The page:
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CHP Rolls Out the Radar on Freeways as the Old Restrictions Fall Away

Your Wheels

June 17, 1999|RALPH VARTABEDIAN | TIMES STAFF WRITER

Some of the restrictions that long prevented the California Highway Patrol from using radar to enforce speed limits are beginning to crumble. Already more than half of the CHP's cruisers carry radar units, and as early as next year, the rest will too.

The CHP in the last year has begun using radar enforcement on some of the most heavily traveled freeways throughout the Los Angeles area, including the 5, 405, 605, 60, 10, 101 and 14 freeways.

The early results show why the CHP's new program is bound to have a major effect on freeways across the state. On Interstate 5 and I-15 alone, the CHP has issued about 22,000 speeding citations based on radar-calculated speeds since the start of the year, says Sgt. Brent Shultz, supervisor of the agency's traffic radar program.

With the CHP's high-visibility enforcement effort, average speeds have dropped significantly on those two freeways. A 1997 survey in Newhall showed that 85% of drivers were going 73 mph or faster. After the radar enforcement program was initiated, the 85th-percentile speed had dropped to 66 mph in the 65-mph zone, according to a study conducted in March.

"CHP will do more radar enforcement as it gains more equipment," Shultz said. "As we look at the population, we have had about a 25% increase in the number of miles traveled. Radar is one of those things that make us more efficient."

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Although radar has long been a staple of traffic enforcement in the rest of the U.S., California chose to be different. The CHP was never explicitly barred by law from using radar on freeways, but the Legislature never provided money to buy the equipment and, under a long-standing agreement with the governor's office, the CHP did not use it.

The Legislature, allied with the trucking industry and other interest groups opposed to traffic enforcement, was the driving force behind the absence of radar. That began to change last year after new concerns arose about extreme speeding well beyond the 65-mph limit.

At the same time, the CHP began using federal grant money to buy radar units. Moving on delicate political ground, the agency sought and obtained a broad political consensus for using radar, according to CHP spokeswoman Margaret Magner.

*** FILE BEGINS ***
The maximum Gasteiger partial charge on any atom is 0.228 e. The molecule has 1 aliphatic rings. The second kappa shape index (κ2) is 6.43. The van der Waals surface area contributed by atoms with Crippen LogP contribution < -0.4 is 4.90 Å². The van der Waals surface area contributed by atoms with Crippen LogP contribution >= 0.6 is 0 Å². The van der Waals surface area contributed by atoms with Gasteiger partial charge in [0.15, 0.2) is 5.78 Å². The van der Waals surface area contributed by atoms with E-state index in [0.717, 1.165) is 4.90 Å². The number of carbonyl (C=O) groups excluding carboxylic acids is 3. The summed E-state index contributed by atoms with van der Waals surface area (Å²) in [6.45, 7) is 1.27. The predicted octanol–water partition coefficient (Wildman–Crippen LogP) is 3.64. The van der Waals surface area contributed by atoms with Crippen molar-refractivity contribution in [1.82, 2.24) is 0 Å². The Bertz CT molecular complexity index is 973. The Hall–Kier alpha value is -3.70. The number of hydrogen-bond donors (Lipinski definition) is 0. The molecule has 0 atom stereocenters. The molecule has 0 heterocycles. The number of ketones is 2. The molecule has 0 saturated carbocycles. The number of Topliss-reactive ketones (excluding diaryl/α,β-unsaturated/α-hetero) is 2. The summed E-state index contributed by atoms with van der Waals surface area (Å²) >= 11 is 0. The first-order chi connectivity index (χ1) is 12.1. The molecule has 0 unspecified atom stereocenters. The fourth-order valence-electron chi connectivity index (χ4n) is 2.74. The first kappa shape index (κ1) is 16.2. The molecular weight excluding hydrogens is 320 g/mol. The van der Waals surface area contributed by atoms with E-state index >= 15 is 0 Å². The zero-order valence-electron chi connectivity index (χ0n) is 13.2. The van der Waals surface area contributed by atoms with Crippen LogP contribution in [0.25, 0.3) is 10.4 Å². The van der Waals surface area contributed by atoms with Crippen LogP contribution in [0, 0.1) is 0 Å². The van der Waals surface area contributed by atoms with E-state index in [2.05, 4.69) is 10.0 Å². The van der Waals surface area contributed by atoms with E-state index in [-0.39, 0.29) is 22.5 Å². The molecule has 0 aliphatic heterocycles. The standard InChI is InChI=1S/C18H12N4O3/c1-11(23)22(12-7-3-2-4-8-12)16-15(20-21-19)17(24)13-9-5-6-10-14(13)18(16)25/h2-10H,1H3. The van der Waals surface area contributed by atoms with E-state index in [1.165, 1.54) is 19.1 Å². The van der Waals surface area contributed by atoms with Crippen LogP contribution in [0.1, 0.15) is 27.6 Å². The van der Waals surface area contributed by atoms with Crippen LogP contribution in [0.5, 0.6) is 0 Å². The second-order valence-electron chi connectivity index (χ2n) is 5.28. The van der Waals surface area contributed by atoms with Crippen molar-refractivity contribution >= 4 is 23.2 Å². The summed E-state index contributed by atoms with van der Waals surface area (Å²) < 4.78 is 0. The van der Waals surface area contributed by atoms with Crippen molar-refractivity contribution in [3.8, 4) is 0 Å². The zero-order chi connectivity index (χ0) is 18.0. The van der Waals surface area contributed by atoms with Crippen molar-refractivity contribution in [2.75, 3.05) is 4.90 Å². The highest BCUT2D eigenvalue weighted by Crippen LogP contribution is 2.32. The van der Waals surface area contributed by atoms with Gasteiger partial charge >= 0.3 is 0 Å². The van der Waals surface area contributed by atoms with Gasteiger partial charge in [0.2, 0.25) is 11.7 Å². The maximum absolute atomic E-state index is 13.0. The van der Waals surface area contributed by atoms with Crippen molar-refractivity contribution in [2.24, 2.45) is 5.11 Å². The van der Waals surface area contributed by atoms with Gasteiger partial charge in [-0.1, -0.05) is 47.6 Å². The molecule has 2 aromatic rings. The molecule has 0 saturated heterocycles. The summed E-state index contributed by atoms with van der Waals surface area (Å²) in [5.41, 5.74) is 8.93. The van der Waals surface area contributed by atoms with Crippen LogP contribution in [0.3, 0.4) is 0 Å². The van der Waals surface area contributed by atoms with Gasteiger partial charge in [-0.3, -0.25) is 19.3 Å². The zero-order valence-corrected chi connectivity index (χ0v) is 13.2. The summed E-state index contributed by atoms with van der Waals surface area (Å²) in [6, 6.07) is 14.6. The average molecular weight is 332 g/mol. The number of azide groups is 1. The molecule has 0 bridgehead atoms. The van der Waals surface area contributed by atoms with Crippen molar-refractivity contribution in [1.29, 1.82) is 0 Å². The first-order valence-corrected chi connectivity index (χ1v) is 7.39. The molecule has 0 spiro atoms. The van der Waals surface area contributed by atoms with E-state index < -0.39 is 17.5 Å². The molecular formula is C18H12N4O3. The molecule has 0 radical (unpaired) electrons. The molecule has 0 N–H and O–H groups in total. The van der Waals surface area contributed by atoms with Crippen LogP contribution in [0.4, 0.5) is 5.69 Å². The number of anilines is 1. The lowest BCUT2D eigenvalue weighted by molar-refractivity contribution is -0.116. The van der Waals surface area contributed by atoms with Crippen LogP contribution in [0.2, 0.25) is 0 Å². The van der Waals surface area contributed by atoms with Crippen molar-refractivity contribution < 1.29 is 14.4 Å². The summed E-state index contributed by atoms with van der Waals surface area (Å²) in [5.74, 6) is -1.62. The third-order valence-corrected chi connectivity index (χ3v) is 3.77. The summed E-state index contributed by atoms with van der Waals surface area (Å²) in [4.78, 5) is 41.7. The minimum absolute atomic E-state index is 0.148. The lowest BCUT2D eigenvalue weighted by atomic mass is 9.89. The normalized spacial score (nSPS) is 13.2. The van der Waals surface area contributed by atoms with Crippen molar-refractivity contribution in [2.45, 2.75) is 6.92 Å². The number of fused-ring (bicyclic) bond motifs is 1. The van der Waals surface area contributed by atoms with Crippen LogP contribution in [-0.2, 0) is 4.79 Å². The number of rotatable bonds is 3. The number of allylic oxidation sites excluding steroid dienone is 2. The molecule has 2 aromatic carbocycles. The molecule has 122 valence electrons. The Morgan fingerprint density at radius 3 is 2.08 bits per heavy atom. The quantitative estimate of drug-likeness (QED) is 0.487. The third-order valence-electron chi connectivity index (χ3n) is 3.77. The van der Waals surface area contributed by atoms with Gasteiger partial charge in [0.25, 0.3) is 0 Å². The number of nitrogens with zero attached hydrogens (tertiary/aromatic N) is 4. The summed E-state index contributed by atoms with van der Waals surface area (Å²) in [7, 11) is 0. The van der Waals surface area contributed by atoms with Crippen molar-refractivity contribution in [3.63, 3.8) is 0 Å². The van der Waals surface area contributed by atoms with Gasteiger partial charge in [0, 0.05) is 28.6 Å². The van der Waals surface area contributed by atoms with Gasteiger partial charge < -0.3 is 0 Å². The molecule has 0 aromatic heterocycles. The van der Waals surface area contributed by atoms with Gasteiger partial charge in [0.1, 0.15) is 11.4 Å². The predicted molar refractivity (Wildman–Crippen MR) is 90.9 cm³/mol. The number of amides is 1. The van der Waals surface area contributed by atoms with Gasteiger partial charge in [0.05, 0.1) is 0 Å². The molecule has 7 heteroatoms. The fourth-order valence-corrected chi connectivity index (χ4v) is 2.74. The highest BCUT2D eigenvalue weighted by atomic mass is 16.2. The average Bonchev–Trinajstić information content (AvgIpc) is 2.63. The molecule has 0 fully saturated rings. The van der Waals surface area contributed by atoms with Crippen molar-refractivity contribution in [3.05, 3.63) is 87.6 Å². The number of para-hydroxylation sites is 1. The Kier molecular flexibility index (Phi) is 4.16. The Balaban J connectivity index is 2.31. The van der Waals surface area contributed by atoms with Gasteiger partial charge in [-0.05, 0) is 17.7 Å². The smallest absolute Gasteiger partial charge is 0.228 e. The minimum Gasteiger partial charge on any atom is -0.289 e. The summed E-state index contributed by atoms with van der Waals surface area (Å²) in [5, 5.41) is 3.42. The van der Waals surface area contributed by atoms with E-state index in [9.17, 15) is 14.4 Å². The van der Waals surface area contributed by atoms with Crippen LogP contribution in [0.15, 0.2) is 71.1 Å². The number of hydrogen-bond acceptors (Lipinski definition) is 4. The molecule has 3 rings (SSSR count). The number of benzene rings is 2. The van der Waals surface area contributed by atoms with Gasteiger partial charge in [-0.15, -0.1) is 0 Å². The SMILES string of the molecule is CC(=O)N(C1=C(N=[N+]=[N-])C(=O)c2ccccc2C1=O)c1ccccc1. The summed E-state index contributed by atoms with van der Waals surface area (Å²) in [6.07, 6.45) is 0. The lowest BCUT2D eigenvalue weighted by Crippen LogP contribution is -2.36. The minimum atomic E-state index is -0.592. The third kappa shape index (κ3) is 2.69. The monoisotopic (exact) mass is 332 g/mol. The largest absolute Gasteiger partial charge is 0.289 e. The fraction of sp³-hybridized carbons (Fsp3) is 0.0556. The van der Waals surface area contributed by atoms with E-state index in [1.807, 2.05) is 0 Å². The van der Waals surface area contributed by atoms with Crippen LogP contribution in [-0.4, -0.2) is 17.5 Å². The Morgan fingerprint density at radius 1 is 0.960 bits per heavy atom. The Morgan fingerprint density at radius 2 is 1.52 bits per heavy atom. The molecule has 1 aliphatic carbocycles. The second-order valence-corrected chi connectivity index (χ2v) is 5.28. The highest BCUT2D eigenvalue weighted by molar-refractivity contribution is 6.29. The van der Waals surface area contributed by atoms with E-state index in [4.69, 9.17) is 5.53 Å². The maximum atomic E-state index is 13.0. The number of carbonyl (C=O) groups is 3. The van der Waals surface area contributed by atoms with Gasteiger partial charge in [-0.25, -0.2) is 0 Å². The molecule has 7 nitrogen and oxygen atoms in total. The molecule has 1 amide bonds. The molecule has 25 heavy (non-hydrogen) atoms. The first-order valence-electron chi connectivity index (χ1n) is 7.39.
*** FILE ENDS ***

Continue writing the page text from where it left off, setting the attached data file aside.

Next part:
The Highway Patrol now has equipped 61% of its 2,100 black-and-white cruisers with radar, and it could have all of them equipped as early as next year. The plan also calls for the CHP to equip its motorcycles.

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Despite this new enforcement effort, the agency continues to face some of the nation's toughest restrictions on using radar off the freeway, owing to long-standing California laws on "speed traps."

Although everybody associates the CHP with freeways, it has a far larger role in patrolling county roads. The agency is responsible for 14,139 miles of interstates but 88,950 miles of county roads. That includes major business thoroughfares and residential neighborhoods in all unincorporated areas of the state.

It is in these areas that the CHP still faces tight restrictions on radar use because of a ban on "speed traps" as defined in the California Vehicle Code. What's a speed trap? Under the code, just about anything that guarantees speeders will be caught.

"No evidence as to the speed of a vehicle upon a highway shall be admitted in any court upon the trial of any person in any prosecution under this code upon a charge involving the speed of a vehicle when the evidence is based upon or obtained from or by the maintenance or use of a speed trap," the code states.

The vehicle code generally bars the use, for example, of radar (or stopwatches) to measure speeders unless certain conditions are met, including the conducting of a traffic engineering study to make sure the speed limits are not set too low for a road. As a result, communities face the risk of either having a lower speed limit that the CHP cannot enforce or an engineering study that would recommend even higher speed limits.

Residential streets are supposed to be fair game for radar, but the code defines residential streets in a way that exempts many places where people actually live. The CHP is forbidden, for example, to use radar on any residential street that is more than 40 feet wide, that is interrupted by a stop sign in an interval of less than a quarter-mile or that has more than two lanes (bike lanes automatically make it a four-lane street).

It appears that these onerous restrictions may be slowly dissolving. In the last year, laws governing radar use on county roads have twice been amended to relax restrictions.

The changes are coming against this grim backdrop: More than 15,000 California pedestrians are hit every year, either killed or injured. The state has one of the highest rates of pedestrian deaths in the nation. And roughly 60% of pedestrian fatalities involve children younger than 16.

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Ralph Vartabedian cannot answer mail personally but responds in this column to automotive questions of general interest. Write to Your Wheels, Business Section, Los Angeles Times, Times Mirror Square, Los Angeles, CA 90053. Via e-mail: ralph.vartabedian@latimes.com.

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